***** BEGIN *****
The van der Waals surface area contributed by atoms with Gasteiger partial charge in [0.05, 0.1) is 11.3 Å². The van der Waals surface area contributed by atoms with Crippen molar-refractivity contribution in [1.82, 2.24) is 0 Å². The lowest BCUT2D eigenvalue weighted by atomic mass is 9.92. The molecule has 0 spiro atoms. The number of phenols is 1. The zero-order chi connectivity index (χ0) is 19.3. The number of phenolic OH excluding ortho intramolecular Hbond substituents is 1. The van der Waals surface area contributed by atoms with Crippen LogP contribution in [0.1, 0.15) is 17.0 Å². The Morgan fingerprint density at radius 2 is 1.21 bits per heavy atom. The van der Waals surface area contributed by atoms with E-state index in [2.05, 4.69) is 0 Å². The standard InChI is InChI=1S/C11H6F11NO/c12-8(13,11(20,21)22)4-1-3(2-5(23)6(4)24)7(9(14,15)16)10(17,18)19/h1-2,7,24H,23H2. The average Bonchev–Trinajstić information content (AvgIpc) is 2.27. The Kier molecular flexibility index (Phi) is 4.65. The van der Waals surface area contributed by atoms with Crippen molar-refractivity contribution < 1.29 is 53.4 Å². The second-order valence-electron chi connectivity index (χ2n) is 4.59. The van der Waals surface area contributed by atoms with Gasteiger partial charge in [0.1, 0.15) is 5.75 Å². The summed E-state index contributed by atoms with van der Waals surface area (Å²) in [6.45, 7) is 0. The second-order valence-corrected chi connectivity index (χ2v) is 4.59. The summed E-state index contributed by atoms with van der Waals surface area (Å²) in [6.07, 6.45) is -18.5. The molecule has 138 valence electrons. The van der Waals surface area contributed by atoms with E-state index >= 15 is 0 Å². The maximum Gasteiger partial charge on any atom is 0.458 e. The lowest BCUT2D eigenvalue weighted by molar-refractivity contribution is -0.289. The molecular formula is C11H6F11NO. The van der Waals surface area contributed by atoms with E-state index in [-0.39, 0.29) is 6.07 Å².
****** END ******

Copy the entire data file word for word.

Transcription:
The van der Waals surface area contributed by atoms with Gasteiger partial charge in [0.05, 0.1) is 11.3 Å². The van der Waals surface area contributed by atoms with Crippen molar-refractivity contribution in [1.82, 2.24) is 0 Å². The lowest BCUT2D eigenvalue weighted by atomic mass is 9.92. The molecule has 0 spiro atoms. The number of phenols is 1. The zero-order chi connectivity index (χ0) is 19.3. The number of phenolic OH excluding ortho intramolecular Hbond substituents is 1. The van der Waals surface area contributed by atoms with Crippen LogP contribution in [0.1, 0.15) is 17.0 Å². The Morgan fingerprint density at radius 2 is 1.21 bits per heavy atom. The van der Waals surface area contributed by atoms with E-state index in [2.05, 4.69) is 0 Å². The standard InChI is InChI=1S/C11H6F11NO/c12-8(13,11(20,21)22)4-1-3(2-5(23)6(4)24)7(9(14,15)16)10(17,18)19/h1-2,7,24H,23H2. The average Bonchev–Trinajstić information content (AvgIpc) is 2.27. The Kier molecular flexibility index (Phi) is 4.65. The van der Waals surface area contributed by atoms with Crippen molar-refractivity contribution < 1.29 is 53.4 Å². The second-order valence-electron chi connectivity index (χ2n) is 4.59. The van der Waals surface area contributed by atoms with Gasteiger partial charge in [0.1, 0.15) is 5.75 Å². The summed E-state index contributed by atoms with van der Waals surface area (Å²) in [6.45, 7) is 0. The second-order valence-corrected chi connectivity index (χ2v) is 4.59. The summed E-state index contributed by atoms with van der Waals surface area (Å²) in [6.07, 6.45) is -18.5. The molecule has 138 valence electrons. The van der Waals surface area contributed by atoms with E-state index >= 15 is 0 Å². The maximum Gasteiger partial charge on any atom is 0.458 e. The lowest BCUT2D eigenvalue weighted by molar-refractivity contribution is -0.289. The molecular formula is C11H6F11NO. The van der Waals surface area contributed by atoms with E-state index in [-0.39, 0.29) is 6.07 Å².